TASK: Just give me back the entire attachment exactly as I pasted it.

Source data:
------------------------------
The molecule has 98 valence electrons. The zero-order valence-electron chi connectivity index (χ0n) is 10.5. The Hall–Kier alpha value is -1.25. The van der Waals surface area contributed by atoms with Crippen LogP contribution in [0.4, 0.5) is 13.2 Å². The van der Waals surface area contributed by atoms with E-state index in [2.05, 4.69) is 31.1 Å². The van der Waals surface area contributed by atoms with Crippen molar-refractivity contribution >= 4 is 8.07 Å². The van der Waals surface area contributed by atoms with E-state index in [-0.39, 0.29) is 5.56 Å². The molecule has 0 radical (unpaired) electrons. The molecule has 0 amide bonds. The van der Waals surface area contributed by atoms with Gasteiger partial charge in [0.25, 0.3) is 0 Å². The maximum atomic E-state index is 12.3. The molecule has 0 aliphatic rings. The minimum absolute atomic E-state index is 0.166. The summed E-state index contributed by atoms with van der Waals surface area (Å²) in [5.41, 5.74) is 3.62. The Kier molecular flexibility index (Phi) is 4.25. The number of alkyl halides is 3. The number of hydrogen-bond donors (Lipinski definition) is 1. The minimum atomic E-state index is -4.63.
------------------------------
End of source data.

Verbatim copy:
The molecule has 98 valence electrons. The zero-order valence-electron chi connectivity index (χ0n) is 10.5. The Hall–Kier alpha value is -1.25. The van der Waals surface area contributed by atoms with Crippen LogP contribution in [0.4, 0.5) is 13.2 Å². The van der Waals surface area contributed by atoms with E-state index in [2.05, 4.69) is 31.1 Å². The van der Waals surface area contributed by atoms with Crippen molar-refractivity contribution >= 4 is 8.07 Å². The van der Waals surface area contributed by atoms with E-state index in [-0.39, 0.29) is 5.56 Å². The molecule has 0 radical (unpaired) electrons. The molecule has 0 amide bonds. The van der Waals surface area contributed by atoms with Gasteiger partial charge in [0.25, 0.3) is 0 Å². The maximum atomic E-state index is 12.3. The molecule has 0 aliphatic rings. The minimum absolute atomic E-state index is 0.166. The summed E-state index contributed by atoms with van der Waals surface area (Å²) in [5.41, 5.74) is 3.62. The Kier molecular flexibility index (Phi) is 4.25. The number of alkyl halides is 3. The number of hydrogen-bond donors (Lipinski definition) is 1. The minimum atomic E-state index is -4.63.